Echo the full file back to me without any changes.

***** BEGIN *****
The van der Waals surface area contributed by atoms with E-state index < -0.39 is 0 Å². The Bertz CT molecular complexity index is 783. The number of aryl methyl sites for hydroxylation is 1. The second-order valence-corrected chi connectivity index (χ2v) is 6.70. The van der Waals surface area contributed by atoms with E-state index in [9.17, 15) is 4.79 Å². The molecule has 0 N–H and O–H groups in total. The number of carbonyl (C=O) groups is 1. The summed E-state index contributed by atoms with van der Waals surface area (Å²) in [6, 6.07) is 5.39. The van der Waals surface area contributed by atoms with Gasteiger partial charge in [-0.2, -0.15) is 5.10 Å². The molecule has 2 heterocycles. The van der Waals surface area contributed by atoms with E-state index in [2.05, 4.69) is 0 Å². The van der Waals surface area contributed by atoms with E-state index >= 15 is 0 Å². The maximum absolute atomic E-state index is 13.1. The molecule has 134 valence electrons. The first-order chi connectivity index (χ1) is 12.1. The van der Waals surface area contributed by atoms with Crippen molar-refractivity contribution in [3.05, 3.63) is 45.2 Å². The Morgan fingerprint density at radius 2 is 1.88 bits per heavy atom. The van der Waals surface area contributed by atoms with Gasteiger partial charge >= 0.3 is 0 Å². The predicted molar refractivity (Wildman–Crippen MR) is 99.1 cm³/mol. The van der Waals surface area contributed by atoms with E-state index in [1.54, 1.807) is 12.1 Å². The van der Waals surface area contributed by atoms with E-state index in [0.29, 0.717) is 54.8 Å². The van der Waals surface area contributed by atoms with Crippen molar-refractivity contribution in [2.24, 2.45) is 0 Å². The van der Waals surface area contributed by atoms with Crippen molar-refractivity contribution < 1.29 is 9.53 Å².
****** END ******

The van der Waals surface area contributed by atoms with E-state index < -0.39 is 0 Å². The Bertz CT molecular complexity index is 783. The number of aryl methyl sites for hydroxylation is 1. The second-order valence-corrected chi connectivity index (χ2v) is 6.70. The van der Waals surface area contributed by atoms with E-state index in [9.17, 15) is 4.79 Å². The molecule has 0 N–H and O–H groups in total. The number of carbonyl (C=O) groups is 1. The summed E-state index contributed by atoms with van der Waals surface area (Å²) in [6, 6.07) is 5.39. The van der Waals surface area contributed by atoms with Gasteiger partial charge in [-0.2, -0.15) is 5.10 Å². The molecule has 2 heterocycles. The van der Waals surface area contributed by atoms with E-state index in [2.05, 4.69) is 0 Å². The van der Waals surface area contributed by atoms with E-state index >= 15 is 0 Å². The maximum absolute atomic E-state index is 13.1. The molecule has 134 valence electrons. The first-order chi connectivity index (χ1) is 12.1. The van der Waals surface area contributed by atoms with Crippen molar-refractivity contribution in [3.05, 3.63) is 45.2 Å². The Morgan fingerprint density at radius 2 is 1.88 bits per heavy atom. The van der Waals surface area contributed by atoms with Gasteiger partial charge >= 0.3 is 0 Å². The predicted molar refractivity (Wildman–Crippen MR) is 99.1 cm³/mol. The van der Waals surface area contributed by atoms with E-state index in [1.54, 1.807) is 12.1 Å². The van der Waals surface area contributed by atoms with E-state index in [0.29, 0.717) is 54.8 Å². The van der Waals surface area contributed by atoms with Crippen molar-refractivity contribution in [2.24, 2.45) is 0 Å². The van der Waals surface area contributed by atoms with Crippen molar-refractivity contribution < 1.29 is 9.53 Å².